NEW ORLEANS -- Ira Padnos is working on no sleep in three days -- not entirely unusual for an anesthesiologist at a trauma center hospital. So it's understandable that he's forgotten something and needs to swing by his house. He pulls up in front of the funky building in the lower Garden District, dashes in and comes out with a round black box. The essential piece of equipment inside? His fez.
This day, Padnos is "Dr. Ike," not a medical man, but a musical one. He's the prime force behind and genial host of the Ponderosa Stomp, a two-day festival celebrating the largely obscure and forgotten figures of rock, pop, blues and R&B; that now, in its seventh year, has become a fixture in the days between the weekends of the massive New Orleans Jazz & Heritage Festival.
By the time this Wednesday night had turned into Thursday morning on the second of what is billed as "2 days of insane rock 'n' roll," Padnos and perhaps a thousand other dedicated fans crammed into the House of Blues will have seen an exhilarating lineup topped by Ronnie Spector and resurrected garage-rock icons Roky Erickson and ? & the Mysterians.
At 3:30 a.m., Padnos, 43, and his wife, Sam, are still jumping up and down to Texas-via-Detroit rocker ?'s 1966 hit "96 Tears," a classic of pumping Farfisa organ, soul-shout vocals and dark menace that figures prominently in many lists of top '60s singles.
This is after he and Sam had danced on the side of the stage during Texas psychedelic-rock progenitor Erickson's reprise of the triumphant set he did here a year ago, part of a comeback following years of mental-health issues that made his performances rare. Here, both his '60s hits "You're Gonna Miss Me"(originally done with his old band the 13th Floor Elevators) and his '70s and '80s rockers ("Two Headed Dog," "Don't Shake Me, Lucifer") were given electrifying treatment by him and his current band, the Explosives.
It was after Padnos swayed, bopped and sang along (with the rest of the audience) to Spector's catalog of classics, mostly from her early-'60s Ronettes years as one of the signature voices of her then-husband Phil Spector's Wall of Sound productions -- "Walking in the Rain," "Baby, I Love You," "Be My Baby."
And it was after the doc, in the course of the night, fielded endless adulation from fans and questions from the crew, wrangled stray artists, made sure contracts and waivers got signed and was called on to be a real doctor for ailing performers.
The Stomp started as a backyard party held by friends increasingly concerned that these "forgotten" acts were being squeezed out by JazzFest's turn to big-draw headliners. Now it's a name brand itself, a nonprofit enterprise with a foundation to help artists and music education, an associated conference, spinoff shows that have been held in New York and Chicago (with talk of Tokyo in the future) and this year, for the first time, even a showcase Ponderosa Stomp Revue slot at JazzFest proper.
It's an event for people to whom such names as Roy Head, Jay Chevalier, Guitar Lightning and Tammy Lynn mean more than the Billy Joels, Stevie Wonders and Tim McGraws headlining this year's JazzFest, and Padnos says that as many as 60% of the people who come to Ponderosa don't even bother with the bigger festival.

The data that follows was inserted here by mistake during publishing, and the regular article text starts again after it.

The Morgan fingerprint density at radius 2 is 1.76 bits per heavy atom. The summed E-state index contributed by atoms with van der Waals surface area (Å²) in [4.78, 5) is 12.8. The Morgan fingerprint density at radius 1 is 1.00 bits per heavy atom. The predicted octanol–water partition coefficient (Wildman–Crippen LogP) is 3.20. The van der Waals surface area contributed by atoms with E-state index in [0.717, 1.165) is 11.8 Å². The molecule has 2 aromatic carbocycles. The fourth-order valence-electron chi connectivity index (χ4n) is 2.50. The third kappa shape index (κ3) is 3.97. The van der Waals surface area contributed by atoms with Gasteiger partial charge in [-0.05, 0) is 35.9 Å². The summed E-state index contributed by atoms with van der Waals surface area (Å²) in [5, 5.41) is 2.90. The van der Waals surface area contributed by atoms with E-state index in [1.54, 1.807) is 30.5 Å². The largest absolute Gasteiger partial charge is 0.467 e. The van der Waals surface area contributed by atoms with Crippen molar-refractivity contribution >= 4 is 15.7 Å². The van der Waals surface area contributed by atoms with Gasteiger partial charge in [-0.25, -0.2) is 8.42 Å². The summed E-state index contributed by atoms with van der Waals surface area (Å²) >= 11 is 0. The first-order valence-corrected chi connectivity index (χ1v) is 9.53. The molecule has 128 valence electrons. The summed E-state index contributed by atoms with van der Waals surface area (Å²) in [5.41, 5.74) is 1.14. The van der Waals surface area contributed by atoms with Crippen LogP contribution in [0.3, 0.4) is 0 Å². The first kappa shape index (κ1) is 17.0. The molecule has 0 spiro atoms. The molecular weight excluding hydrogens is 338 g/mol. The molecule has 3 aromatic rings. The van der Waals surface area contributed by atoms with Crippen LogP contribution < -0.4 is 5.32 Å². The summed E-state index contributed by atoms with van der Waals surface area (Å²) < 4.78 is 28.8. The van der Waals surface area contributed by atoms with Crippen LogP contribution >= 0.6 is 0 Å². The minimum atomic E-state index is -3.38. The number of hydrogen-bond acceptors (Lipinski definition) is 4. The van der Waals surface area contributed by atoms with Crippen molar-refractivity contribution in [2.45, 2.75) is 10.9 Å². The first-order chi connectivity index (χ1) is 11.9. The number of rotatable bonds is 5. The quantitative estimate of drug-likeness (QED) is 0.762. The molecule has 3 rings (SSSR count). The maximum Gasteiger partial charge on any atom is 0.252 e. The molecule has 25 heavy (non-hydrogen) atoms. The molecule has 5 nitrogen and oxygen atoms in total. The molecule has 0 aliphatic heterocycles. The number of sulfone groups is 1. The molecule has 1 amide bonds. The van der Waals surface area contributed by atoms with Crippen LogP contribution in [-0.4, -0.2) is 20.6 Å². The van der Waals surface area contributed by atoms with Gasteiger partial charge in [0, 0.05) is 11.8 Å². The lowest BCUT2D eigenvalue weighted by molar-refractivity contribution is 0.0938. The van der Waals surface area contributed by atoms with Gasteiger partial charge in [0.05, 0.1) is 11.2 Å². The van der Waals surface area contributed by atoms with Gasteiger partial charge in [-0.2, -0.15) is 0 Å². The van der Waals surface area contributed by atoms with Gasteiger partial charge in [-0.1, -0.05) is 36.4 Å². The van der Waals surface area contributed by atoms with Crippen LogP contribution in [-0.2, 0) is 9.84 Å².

When Padnos pulls up in front of the French Quarter club after his errand and hops out of his car -- trademark fez now crowning his mop of hair -- he makes a beeline to several middle-aged men milling on the sidewalk. These are members of the Green Fuz, a Bridgeport, Texas, band that made not even a blip outside of a small regional following in its '60s heyday. But years later, its one even semi-notable song, also called "The Green Fuz," started turning up in compilations, and rare original copies of the vinyl single became high-ticket collector's items.
Tonight they're opening the show, the band's first performance in 40 years save for a benefit concert back in its hometown. "He asked us," says one of the members, pointing to Padnos.
You hear that a lot hanging around Dr. Ike. In this realm, it seems, Padnos gets what he wants. He even got to hear "The Green Fuz" the way he wanted, coming on stage after the band thought it had concluded its set with that song, though with a middle digression into introductions of the members. Padnos took the microphone, and requested, if not outright insisted, that the group play the song again, without the introductions, "the way it was on the 45 record."
Other things he particularly wanted this year included Spector's performance and an appearance by local R&B; singer James "Sugarboy" Crawford, who had not sung in public in more than 35 years. When he started inquiring about Spector a few years ago, he was surprised to learn that her husband had been attending the Stomp and was a fan.
Crawford, though a key New Orleans figure for his 1954 recording of "Jacomo" (which morphed into the Mardi Gras staple "Iko Iko"), had not performed publicly for at least 35 years due to health problems -- he made a living working as a locksmith. Padnos went so far as to call him to his house to change some locks to try to convince him to make a Ponderosa appearance, but with no luck.
Finally, it was Crawford's grandson, local piano star Davell Crawford, who talked Sugarboy into it, though ultimately Padnos would not get to hear him do "Jacomo," as he would only agree to sing spirituals.
But that doesn't seem to bother Padnos any more than the sleep deprivation.
"They said you couldn't get Green Fuz and Sugarboy Crawford on the same bill," he said to the audience after the latter's performance. "Well, in my world, it happens."